Our 2024 Business Payments Outlook continues with Mark Sutton. As senior manager at global consultancy Zanders, he is on the front line of treasury management and corporate finance in the UK and EU. He’s had that perspective for more than a decade, notching a previous 10-year stint at Citi’s EMEA and then Singapore offices. He has seen treasury and other senior finance functions undergo intense change during that time, most of it driven by digital transformation and advances in data analytics.
We are now witnessing increasing momentum around the digital transformation within the payments ecosystem and there are a number of contributing factors. Firstly, driven by the increasing convergence and integration between e-commerce and mobile technology, consumer expectation is now around payment choice, frictionless, fast and secure buying experiences. The regulators are also increasing the pressure on market infrastructures to strengthen the current platforms, improving the use of structured data to help with both compliance and the requirement to fight financial crime. Governments have an increasing focus on financial inclusion, increasing competition to drive further innovation and reduce the use of cash. Whilst other factors exist, we are now seeing the acceleration of digital payments across its various forms, which is at the centre of this broader development of the digital economy. Current payment trends highlight continued growth around the use of digital wallets. The increasing focus on real time feed into the greater adoption of instant payments, complemented by the rise of open banking schemes around the world. However, the key payment trend this article will focus on is the growing payments ecosystem foundation which is based on the adoption of ISO 20022 – the global financial messaging standard and the new language of payments.
Why is this an important trend in 2024?
At the industry level, there has been a much greater focus on cross-border payments since G20 leaders endorsed the Roadmap for Enhancing Cross-border Payments in 2020. The G20 made enhancing cross-border payments a priority – specifically making cross-border payments, including remittances, faster, cheaper, more transparent and inclusive, while maintaining their safety and security. The Swift migration to the ISO 20022 XML (MT-MX) standard, initially in the cash management space, aims to deliver on one of the key building blocks identified by the Committee on Payments and Market Infrastructures (CPMI) in July 2020. Better quality data will improve the overall efficiency, speed and compliance of payments. But this goes beyond the Swift industry migration. Swift currently estimates that by 2025, 80% of the Real-time Gross Settlement (RTGS) volumes will be ISO 20022 based with all reserve currencies either live or having declared a live date, which further reinforces the view, ISO 20022 is becoming the global language of payments.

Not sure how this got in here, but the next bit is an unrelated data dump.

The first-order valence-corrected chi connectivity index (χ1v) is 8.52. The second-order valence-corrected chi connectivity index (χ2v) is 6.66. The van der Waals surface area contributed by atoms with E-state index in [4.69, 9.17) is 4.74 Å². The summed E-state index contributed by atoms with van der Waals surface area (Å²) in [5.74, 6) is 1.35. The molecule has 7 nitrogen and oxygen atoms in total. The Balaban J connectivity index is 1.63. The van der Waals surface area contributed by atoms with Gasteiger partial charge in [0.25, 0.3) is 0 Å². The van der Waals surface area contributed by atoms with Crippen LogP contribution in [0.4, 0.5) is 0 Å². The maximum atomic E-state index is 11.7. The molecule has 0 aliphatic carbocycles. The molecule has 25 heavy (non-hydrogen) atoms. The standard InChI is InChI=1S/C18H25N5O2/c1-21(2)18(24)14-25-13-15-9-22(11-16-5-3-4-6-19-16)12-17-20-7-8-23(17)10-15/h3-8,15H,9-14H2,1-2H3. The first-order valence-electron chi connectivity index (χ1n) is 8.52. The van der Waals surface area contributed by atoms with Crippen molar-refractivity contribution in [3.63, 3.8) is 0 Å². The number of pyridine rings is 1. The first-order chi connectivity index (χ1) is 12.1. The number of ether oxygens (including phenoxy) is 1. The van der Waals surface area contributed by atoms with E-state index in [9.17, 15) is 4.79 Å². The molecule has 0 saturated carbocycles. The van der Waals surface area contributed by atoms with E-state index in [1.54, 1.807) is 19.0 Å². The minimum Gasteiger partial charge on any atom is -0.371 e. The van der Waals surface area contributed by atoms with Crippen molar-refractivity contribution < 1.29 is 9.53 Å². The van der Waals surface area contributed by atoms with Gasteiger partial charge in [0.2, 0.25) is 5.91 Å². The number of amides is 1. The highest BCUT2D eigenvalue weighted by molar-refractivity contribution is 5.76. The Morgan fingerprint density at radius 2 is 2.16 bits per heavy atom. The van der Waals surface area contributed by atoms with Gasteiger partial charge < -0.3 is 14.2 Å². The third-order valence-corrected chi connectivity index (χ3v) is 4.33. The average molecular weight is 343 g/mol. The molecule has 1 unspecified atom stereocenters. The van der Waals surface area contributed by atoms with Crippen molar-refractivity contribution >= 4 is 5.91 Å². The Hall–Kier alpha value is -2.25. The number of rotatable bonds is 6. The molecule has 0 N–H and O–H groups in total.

What are the benefits to the corporate community that will provide the motivation for engagement?
This is all about the opportunity that this global financial industry initiative presents to redefine the best-in-class cash management operating model. At a high level, the benefits of ISO 20022 XML financial messaging can be boiled down to the richness of data that can be supported through the ISO 20022 XML messages. You have a very rich data structure, so each data point should have its own unique XML field. This covers not only more information around the actual payment remittance details, but also improved compliance through the ability to support more structured and standardised regulatory information. It also provides a more elegant way of providing information around on-behalf-of transactions in addition to supporting local language requirements.
This rich and structured data has the potential to help all stakeholders in terms of compliance, automation, reconciliation and overall improved visibility. From a treasury lens perspective, receiving more structured data around receivables flows, primarily around invoice information, provides the opportunity to accelerate the cash application process, which then reduces the Days Sales Outstanding (DSO) – a key treasury working capital metric. So more structured and overall richer data will help remove the current friction in the account receivables process, enabling greater operational and financial efficiencies.
Another important benefit to corporate treasury is greater straight through processing (STP). Regulators are now demanding increased transparency, compliance and security, so better quality structured data in payments will deliver significant benefits to all stakeholders in the payments ecosystem. As the payment message will be structured and standardised, it will reduce the risk of payment delays due to false positives in addition to reducing costly manual repairs from the banking community.
In summary, whilst large parts of the global payments ecosystem continue the migration to an ISO 20022 operating model throughout 2024 and beyond, we also anticipate the corporate community will start to increase the dialogue around the adoption of ISO 20022. The corporate community needs to have this financial industry migration on its radar as it’s a case of ‘when’ as opposed to ‘if’ they ultimately adopt this global language of payments.